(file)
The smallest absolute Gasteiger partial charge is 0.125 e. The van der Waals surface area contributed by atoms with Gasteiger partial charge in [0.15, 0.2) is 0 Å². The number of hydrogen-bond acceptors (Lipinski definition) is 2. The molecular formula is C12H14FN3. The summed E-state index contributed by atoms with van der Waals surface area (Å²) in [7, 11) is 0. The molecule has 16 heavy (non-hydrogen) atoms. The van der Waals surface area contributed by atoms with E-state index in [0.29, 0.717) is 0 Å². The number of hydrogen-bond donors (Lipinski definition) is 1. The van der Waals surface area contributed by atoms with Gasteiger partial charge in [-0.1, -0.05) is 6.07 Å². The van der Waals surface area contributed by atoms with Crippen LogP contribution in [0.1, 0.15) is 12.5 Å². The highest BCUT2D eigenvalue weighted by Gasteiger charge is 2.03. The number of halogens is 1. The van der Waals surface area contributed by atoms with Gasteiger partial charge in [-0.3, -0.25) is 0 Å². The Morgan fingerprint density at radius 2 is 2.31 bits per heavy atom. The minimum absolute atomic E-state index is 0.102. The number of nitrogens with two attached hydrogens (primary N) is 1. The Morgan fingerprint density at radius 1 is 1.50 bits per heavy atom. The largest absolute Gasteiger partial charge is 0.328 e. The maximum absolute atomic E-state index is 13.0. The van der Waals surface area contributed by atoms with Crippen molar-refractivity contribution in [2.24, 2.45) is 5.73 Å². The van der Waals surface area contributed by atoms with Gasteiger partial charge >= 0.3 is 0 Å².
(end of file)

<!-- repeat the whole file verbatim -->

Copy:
The smallest absolute Gasteiger partial charge is 0.125 e. The van der Waals surface area contributed by atoms with Gasteiger partial charge in [0.15, 0.2) is 0 Å². The number of hydrogen-bond acceptors (Lipinski definition) is 2. The molecular formula is C12H14FN3. The summed E-state index contributed by atoms with van der Waals surface area (Å²) in [7, 11) is 0. The molecule has 16 heavy (non-hydrogen) atoms. The van der Waals surface area contributed by atoms with E-state index in [0.29, 0.717) is 0 Å². The number of hydrogen-bond donors (Lipinski definition) is 1. The van der Waals surface area contributed by atoms with Gasteiger partial charge in [-0.1, -0.05) is 6.07 Å². The van der Waals surface area contributed by atoms with Crippen LogP contribution in [0.1, 0.15) is 12.5 Å². The highest BCUT2D eigenvalue weighted by Gasteiger charge is 2.03. The number of halogens is 1. The van der Waals surface area contributed by atoms with Gasteiger partial charge in [-0.3, -0.25) is 0 Å². The Morgan fingerprint density at radius 2 is 2.31 bits per heavy atom. The minimum absolute atomic E-state index is 0.102. The number of nitrogens with two attached hydrogens (primary N) is 1. The Morgan fingerprint density at radius 1 is 1.50 bits per heavy atom. The largest absolute Gasteiger partial charge is 0.328 e. The maximum absolute atomic E-state index is 13.0. The van der Waals surface area contributed by atoms with Crippen molar-refractivity contribution in [2.24, 2.45) is 5.73 Å². The van der Waals surface area contributed by atoms with Gasteiger partial charge >= 0.3 is 0 Å².